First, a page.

Today’s Word: ‘Decorum’ as in… behavior in keeping with good taste and propriety actually has ancient biblical grounding.
Eugene Peterson and I were sharing a long afternoon together. We were talking about the power of community, the art of civility, and how showing mutual respect, honor and dignity are necessary for the health and well-being of the body politic, otherwise known as the whole human community. How we interact with and treat one another is vital to the health of any relationship – whether personal, regional, national, or global. It was, at the end of the day, a discussion of decorum. Leave it to this gentle, wise pastor with an expertise in ancient biblical languages to ground his thoughts in scripture. Eugene reached for a well-worn copy of The Message Bible, a translation he created over nearly 30 years as a pastor, teacher, speaker and author. He turned to the words of Jesus in Matthew 7.
“Don’t pick on people, jump on their failures, criticize their faults—unless, of course, you want the same treatment. That critical spirit has a way of boomeranging. It’s easy to see a smudge on your neighbor’s face and be oblivious to the ugly sneer on your own. Do you have the nerve to say, ‘Let me wash your face for you,’ when your own face is distorted by contempt? It’s this whole traveling road-show mentality all over again, playing a holier-than-thou part instead of just living your part. Wipe that ugly sneer off your own face, and you might be fit to offer a washcloth to your neighbor.” (Matthew 7:1-5 MSG)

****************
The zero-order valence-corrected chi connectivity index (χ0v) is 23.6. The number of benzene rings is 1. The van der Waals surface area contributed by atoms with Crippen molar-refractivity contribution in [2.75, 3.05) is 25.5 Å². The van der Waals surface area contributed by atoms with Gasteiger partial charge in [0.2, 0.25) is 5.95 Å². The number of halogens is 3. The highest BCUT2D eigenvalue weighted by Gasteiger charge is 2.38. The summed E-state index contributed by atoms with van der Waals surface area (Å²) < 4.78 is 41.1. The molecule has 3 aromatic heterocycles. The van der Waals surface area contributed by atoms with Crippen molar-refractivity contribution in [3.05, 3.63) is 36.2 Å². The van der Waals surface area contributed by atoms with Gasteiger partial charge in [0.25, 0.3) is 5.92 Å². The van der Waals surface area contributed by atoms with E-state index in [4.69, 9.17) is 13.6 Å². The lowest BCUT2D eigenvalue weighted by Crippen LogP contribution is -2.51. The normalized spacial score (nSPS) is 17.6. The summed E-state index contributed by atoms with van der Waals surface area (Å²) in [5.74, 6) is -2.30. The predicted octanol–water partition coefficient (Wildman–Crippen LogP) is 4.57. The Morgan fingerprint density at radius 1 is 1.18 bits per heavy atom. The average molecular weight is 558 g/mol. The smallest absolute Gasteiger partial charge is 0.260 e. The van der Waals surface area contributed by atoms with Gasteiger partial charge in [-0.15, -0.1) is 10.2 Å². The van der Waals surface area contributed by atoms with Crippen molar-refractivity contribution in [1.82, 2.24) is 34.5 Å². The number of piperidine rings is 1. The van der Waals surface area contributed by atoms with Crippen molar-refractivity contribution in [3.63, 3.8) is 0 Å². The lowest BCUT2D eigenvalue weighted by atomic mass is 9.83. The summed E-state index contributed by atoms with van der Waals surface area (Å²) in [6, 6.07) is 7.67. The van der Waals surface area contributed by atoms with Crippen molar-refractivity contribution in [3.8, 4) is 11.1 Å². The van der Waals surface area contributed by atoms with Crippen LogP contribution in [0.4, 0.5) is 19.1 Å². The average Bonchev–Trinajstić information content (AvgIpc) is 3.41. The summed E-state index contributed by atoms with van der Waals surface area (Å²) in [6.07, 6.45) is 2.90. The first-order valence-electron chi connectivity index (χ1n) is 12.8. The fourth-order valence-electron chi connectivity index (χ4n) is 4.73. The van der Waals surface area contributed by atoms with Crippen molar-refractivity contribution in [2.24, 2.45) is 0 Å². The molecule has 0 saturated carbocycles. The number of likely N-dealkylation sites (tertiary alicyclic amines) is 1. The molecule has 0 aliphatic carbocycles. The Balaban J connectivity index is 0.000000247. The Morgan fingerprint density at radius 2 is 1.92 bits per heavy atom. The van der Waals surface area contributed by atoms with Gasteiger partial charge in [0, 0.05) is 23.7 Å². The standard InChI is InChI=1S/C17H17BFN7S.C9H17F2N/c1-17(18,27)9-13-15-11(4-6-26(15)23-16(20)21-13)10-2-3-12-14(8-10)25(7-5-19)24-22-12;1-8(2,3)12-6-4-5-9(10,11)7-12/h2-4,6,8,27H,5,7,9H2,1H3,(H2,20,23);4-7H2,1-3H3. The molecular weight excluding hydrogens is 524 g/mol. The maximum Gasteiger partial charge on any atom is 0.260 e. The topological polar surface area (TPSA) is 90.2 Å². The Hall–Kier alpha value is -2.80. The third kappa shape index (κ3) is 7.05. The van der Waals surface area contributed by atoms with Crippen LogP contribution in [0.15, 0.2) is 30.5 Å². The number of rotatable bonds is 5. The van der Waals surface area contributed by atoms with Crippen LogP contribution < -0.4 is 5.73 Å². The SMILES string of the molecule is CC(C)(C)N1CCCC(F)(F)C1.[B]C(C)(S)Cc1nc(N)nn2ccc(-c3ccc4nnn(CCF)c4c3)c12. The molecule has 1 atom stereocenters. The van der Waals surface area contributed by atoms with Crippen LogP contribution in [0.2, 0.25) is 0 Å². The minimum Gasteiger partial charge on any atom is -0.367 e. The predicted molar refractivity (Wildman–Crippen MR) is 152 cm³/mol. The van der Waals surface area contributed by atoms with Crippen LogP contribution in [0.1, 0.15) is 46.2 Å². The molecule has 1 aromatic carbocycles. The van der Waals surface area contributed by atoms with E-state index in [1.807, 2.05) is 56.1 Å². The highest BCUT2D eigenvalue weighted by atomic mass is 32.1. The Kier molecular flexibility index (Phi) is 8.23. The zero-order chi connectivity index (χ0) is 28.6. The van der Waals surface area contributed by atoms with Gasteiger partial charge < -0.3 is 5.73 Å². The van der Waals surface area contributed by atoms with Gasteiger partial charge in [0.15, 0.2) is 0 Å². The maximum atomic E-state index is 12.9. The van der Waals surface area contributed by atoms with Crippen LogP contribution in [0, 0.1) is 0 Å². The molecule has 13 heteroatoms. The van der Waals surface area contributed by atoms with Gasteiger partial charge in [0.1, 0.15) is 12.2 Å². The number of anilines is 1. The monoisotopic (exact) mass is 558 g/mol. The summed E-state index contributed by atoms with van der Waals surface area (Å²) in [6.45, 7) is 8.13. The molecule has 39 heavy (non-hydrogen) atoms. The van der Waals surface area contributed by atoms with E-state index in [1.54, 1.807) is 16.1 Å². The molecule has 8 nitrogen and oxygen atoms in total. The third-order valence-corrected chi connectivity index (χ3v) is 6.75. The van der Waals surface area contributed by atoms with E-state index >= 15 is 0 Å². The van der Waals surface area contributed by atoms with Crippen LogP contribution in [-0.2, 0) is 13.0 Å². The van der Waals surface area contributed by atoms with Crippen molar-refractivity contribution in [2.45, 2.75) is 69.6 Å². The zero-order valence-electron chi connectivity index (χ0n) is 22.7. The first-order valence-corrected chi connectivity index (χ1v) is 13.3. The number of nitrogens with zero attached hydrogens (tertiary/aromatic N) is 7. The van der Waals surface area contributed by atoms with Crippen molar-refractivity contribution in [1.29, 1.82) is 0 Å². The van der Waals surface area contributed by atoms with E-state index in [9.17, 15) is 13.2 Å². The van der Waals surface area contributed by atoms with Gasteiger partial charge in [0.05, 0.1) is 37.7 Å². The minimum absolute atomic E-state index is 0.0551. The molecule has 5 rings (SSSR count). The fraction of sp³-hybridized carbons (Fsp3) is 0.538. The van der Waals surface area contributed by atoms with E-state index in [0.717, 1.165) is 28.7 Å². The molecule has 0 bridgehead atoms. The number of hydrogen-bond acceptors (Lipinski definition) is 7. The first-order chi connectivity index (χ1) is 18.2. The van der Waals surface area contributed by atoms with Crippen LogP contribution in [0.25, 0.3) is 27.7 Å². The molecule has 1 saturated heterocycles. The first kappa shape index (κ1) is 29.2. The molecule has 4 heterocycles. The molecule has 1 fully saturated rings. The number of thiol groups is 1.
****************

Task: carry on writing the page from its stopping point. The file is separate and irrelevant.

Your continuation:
We all belong to each other. We are an extensive community of friends, lovers, spouses, family members, sons, daughters, brothers, sisters, in-laws, coworkers; people we know well as well as people we may not know well, or even at all. Because we share the same air, because we share the same space, the same sunlight, the same rain, the same gift of breath, the same everything, it’s necessary for all of us to lean into ways of living together that make it possible for all of us to thrive together personally, regionally nationally, and globally. The issue isn’t “How do you become more like me?” or “How do we become more and more like one another?” Rather, the issue is “How do we come together more intentionally to celebrate the many diverse ways we bring life and aliveness to one another, and then do that in a way that is civil, respectful, honorable and healthy?”
Think about the relationships you have. What’s working and what isn’t? Bring to mind your more primary relationships and ask yourself: “How can I bring less a sense of ‘me or you’ and more of ‘we and us’?”
What would it look like if you made a concerted effort to focus less on another’s shortcomings and your needs, and focus more on your own shortcomings someone else’s needs? What kind of personal, regional, national, and even global transformation would that bring about?